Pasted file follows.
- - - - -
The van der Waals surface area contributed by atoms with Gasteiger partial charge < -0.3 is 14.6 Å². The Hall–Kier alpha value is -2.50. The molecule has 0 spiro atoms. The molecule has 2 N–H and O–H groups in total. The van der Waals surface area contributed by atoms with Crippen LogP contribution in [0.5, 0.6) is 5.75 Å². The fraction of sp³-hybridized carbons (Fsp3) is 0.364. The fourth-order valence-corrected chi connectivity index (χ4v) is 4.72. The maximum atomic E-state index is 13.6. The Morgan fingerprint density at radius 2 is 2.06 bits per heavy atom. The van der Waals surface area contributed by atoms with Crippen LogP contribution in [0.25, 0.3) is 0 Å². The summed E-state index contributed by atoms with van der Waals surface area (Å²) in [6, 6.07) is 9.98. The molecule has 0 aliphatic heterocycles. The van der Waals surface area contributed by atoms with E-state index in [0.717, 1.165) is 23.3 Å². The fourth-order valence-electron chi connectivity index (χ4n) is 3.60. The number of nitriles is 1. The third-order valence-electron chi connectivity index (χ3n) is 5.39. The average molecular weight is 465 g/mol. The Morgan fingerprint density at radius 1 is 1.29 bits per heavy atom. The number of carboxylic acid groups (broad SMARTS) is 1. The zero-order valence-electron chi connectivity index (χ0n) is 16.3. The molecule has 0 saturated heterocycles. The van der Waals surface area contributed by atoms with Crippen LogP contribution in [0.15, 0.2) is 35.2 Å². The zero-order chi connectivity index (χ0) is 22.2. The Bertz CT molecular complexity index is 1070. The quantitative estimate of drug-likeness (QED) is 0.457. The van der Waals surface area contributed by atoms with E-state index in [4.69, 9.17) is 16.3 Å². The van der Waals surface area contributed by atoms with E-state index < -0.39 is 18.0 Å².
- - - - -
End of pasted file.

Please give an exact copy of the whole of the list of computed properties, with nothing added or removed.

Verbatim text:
The van der Waals surface area contributed by atoms with Gasteiger partial charge < -0.3 is 14.6 Å². The Hall–Kier alpha value is -2.50. The molecule has 0 spiro atoms. The molecule has 2 N–H and O–H groups in total. The van der Waals surface area contributed by atoms with Crippen LogP contribution in [0.5, 0.6) is 5.75 Å². The fraction of sp³-hybridized carbons (Fsp3) is 0.364. The fourth-order valence-corrected chi connectivity index (χ4v) is 4.72. The maximum atomic E-state index is 13.6. The Morgan fingerprint density at radius 2 is 2.06 bits per heavy atom. The van der Waals surface area contributed by atoms with Crippen LogP contribution in [0.25, 0.3) is 0 Å². The summed E-state index contributed by atoms with van der Waals surface area (Å²) in [6, 6.07) is 9.98. The molecule has 0 aliphatic heterocycles. The van der Waals surface area contributed by atoms with E-state index in [0.717, 1.165) is 23.3 Å². The fourth-order valence-electron chi connectivity index (χ4n) is 3.60. The number of nitriles is 1. The third-order valence-electron chi connectivity index (χ3n) is 5.39. The average molecular weight is 465 g/mol. The Morgan fingerprint density at radius 1 is 1.29 bits per heavy atom. The number of carboxylic acid groups (broad SMARTS) is 1. The zero-order valence-electron chi connectivity index (χ0n) is 16.3. The molecule has 0 saturated heterocycles. The van der Waals surface area contributed by atoms with Crippen LogP contribution in [0.15, 0.2) is 35.2 Å². The zero-order chi connectivity index (χ0) is 22.2. The Bertz CT molecular complexity index is 1070. The quantitative estimate of drug-likeness (QED) is 0.457. The van der Waals surface area contributed by atoms with E-state index in [4.69, 9.17) is 16.3 Å². The van der Waals surface area contributed by atoms with E-state index < -0.39 is 18.0 Å².